Asparaginase derived from _Escherichia coli_ (L-asparagine amidohydrolase, EC 3.five.1.1) is an enzyme answerable for the metabolism of L-asparagine, through catalyzing L-asparagine into L-aspartic acid and ammonia. It additionally allows the manufacturing of oxaloacetate which is wanted for widespread cell metabolism. Asparaginase from _E. coli_ has clinically proven to showcase antitumor actions in models of leukaemias [A31996, A31997]. L-asparaginase of _E. coli_ is advertised below numerous one-of-a-kind exchange names, consisting of Elspar, for the remedy of acute lymphoblastic leukemia (ALL) as part of a multi-agent chemotherapeutic routine. it's far to be had as intramuscular or intravenous injections. therapeutic L-asparaginase from _E. coli_ works through depleting the degrees of non-vital amino acid, asparagine, in lymphoblastic leukemic cells as a result promoting apoptotic cellular loss of life [A31999]. For sufferers who develop hypersensitivity to _E. coli_-derived formulations of L-asparaginase, the usage of PEGylated or non-PEGylated [DB08886] is usually recommended [A31999].
In clinical trials of patients with previously untreated, standard-risk ALL, administration of asparaginase resulted in a decrease of plasma asparagine levels from average of 41 Î¼M to less than 3 Î¼M [FDA Label]. The native asparaginase in whom plasma enzyme activity before treatment was greater than 0.1 International Units/mL [FDA Label]. In this study, cerebrospinal fluid asparagine levels in patients treated with asparaginase decreased from 2.8 Î¼M (pretreatment) to 1.0 Î¼M and 0.3 Î¼M at day 7 and day 28 of induction, respectively [FDA Label]. Native E. coli asparaginase results in asparagine depletion in 14 to 23 days following administration [A31999].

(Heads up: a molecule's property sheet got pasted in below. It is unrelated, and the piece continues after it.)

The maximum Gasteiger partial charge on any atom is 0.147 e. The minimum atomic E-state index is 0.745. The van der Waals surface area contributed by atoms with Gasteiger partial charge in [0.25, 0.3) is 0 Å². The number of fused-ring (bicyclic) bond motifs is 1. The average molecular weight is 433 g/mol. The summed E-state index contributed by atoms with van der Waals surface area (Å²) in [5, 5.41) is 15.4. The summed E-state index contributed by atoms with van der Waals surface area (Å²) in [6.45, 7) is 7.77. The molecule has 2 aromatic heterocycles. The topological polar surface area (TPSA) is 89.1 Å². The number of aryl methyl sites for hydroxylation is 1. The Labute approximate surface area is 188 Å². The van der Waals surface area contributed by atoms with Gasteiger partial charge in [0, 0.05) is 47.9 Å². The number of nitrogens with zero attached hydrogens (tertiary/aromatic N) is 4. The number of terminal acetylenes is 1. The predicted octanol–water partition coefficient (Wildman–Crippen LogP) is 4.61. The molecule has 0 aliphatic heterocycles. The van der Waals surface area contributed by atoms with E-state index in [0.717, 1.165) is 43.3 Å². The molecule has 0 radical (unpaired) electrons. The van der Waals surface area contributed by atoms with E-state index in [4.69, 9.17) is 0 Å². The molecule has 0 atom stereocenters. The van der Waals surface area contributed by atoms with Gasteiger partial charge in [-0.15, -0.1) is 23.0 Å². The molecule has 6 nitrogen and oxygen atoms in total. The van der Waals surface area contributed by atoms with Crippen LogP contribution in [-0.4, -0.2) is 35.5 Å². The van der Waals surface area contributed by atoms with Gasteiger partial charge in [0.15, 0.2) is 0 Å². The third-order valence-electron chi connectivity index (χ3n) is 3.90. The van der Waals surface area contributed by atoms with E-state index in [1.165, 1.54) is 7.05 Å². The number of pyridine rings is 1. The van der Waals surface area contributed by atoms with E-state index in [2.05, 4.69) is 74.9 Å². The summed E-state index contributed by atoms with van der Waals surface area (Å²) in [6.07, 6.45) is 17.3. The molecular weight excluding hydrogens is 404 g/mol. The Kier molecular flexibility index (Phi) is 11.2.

Indicated as a component of a multi-agent chemotherapeutic regimen for the treatment of patients with acute lymphoblastic leukemia (ALL) [FDA Label].
Asparagine is a non-essential amino acid that maintains DNA, RNA and protein synthesis and promotes cell growth. While healthy and normal cells are capable of obtaining asparagine via dietary intake or synthesizing the asparagine from aspartate via asparagine synthetase activity, lymphoblastic leukemic cells lack the asparagine synthetase enzyme and cannot produce asparagine _de novo_ [A31999]. Thus, leukemic cells rely on exogenous source of asparagine for protein synthesis and cell survival [A31999]. L-asparagine from E. coli serves to deplete plasma levels of asparagine in leukemic cells by converting L-asparagine to L-aspartic acid and ammonia [A31999], leading to reduced reduced DNA, RNA and protein synthesis; inhibition of cell growth; and ultimately the activation of apoptotic cell-death mechanisms [A31999]. Normal cells, however, are able to synthesize asparagine and thus are affected less by the rapid depletion produced by treatment with the enzyme asparaginase [FDA Label].